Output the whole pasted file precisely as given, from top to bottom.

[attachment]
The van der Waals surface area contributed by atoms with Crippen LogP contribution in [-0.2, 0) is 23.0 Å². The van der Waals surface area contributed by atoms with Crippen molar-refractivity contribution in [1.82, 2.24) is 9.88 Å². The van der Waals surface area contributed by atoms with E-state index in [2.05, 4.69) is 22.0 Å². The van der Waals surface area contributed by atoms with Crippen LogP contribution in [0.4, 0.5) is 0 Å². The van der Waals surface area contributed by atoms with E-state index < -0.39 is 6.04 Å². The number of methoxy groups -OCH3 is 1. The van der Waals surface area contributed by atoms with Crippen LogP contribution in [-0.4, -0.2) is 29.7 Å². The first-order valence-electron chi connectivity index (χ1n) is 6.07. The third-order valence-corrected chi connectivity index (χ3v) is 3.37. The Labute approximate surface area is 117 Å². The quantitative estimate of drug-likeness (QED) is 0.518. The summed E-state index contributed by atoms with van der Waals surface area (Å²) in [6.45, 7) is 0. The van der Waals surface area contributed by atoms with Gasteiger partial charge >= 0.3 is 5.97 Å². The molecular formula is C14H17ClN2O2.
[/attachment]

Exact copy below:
The van der Waals surface area contributed by atoms with Crippen LogP contribution in [-0.2, 0) is 23.0 Å². The van der Waals surface area contributed by atoms with Crippen molar-refractivity contribution in [1.82, 2.24) is 9.88 Å². The van der Waals surface area contributed by atoms with E-state index in [2.05, 4.69) is 22.0 Å². The van der Waals surface area contributed by atoms with Crippen LogP contribution in [0.4, 0.5) is 0 Å². The van der Waals surface area contributed by atoms with E-state index < -0.39 is 6.04 Å². The number of methoxy groups -OCH3 is 1. The van der Waals surface area contributed by atoms with Crippen LogP contribution in [-0.4, -0.2) is 29.7 Å². The first-order valence-electron chi connectivity index (χ1n) is 6.07. The third-order valence-corrected chi connectivity index (χ3v) is 3.37. The Labute approximate surface area is 117 Å². The quantitative estimate of drug-likeness (QED) is 0.518. The summed E-state index contributed by atoms with van der Waals surface area (Å²) in [6.45, 7) is 0. The van der Waals surface area contributed by atoms with Gasteiger partial charge >= 0.3 is 5.97 Å². The molecular formula is C14H17ClN2O2.